7. Open access must be granted to all scientific publications resulting from Horizon 2020 actions.

Where relevant, proposals should also provide information on how the participants will manage the research data generated and/or collected during the project, such as details on what types of data the project will generate, whether and how this data will be exploited or made accessible for verification and re-use, and how it will be curated and preserved.

Open access to research data
The Open Research Data Pilot has been extended to cover all Horizon 2020 topics for which the submission is opened on 26 July 2016 or later. Projects funded under this topic will therefore by default provide open access to the research data they generate, except if they decide to opt-out under the conditions described in Annex L of the Work Programme. Projects can opt-out at any stage, that is both before and after the grant signature.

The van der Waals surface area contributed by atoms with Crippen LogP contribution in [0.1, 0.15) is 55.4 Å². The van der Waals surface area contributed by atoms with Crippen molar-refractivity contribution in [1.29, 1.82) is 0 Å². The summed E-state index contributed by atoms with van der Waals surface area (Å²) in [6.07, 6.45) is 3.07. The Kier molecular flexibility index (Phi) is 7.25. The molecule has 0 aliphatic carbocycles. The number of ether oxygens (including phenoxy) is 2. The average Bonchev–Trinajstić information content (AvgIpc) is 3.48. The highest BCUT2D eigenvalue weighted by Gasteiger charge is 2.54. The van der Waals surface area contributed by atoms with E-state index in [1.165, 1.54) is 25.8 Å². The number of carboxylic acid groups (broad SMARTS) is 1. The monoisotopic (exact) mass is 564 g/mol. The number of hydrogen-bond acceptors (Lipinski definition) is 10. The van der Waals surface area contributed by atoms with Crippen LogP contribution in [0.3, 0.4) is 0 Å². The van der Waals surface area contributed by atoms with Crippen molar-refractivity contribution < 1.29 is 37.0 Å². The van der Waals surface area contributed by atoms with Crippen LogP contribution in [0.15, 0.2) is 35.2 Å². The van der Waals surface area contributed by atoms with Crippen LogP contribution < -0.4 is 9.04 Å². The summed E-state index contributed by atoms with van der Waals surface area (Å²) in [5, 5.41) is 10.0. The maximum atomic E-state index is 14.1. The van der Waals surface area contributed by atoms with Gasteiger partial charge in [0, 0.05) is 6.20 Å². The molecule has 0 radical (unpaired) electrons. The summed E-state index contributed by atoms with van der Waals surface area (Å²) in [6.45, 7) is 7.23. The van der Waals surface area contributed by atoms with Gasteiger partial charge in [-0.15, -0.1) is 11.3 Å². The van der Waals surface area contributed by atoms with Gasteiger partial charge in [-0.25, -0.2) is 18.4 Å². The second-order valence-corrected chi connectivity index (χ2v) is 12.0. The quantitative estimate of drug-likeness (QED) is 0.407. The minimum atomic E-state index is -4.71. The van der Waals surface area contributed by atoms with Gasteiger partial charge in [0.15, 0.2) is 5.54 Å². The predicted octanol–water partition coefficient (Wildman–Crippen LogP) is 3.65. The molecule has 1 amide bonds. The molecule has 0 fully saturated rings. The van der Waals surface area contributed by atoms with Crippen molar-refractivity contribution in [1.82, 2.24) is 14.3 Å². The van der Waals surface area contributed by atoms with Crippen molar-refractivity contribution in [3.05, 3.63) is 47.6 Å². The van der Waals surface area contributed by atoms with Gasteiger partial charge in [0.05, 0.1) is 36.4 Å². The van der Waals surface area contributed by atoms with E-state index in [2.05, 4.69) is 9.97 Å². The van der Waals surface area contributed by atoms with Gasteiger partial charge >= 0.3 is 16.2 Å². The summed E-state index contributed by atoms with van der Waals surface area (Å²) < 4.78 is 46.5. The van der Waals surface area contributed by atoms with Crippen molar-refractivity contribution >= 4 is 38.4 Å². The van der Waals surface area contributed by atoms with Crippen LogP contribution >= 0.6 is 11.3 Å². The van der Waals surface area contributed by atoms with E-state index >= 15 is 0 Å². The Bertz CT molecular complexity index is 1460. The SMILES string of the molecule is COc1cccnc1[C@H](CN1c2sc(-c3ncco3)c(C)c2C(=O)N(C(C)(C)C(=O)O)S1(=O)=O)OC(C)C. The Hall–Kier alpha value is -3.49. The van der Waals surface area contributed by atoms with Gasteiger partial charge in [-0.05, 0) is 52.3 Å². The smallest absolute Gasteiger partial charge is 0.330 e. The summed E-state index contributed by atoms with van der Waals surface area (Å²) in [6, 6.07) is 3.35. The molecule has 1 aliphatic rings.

Note that the evaluation phase proposals will not be evaluated more favourably because they plan to open or share their data, and will not be penalised for opting out.

Open research data sharing applies to the data needed to validate the results presented in scientific publications. Additionally, projects can choose to make other data available open access and need to describe their approach in a Data Management Plan.

Projects need to create a Data Management Plan (DMP), except if they opt-out of making their research data open access. A first version of the DMP must be provided as an early deliverable within six months of the project and should be updated during the project as appropriate. The Commission already provides guidance documents, including a template for DMPs. See the Online Manual.

Eligibility of costs: costs related to data management and data sharing are eligible for reimbursement during the project duration.

The legal requirements for projects participating in this pilot are in the article 29.3 of the Model Grant Agreement.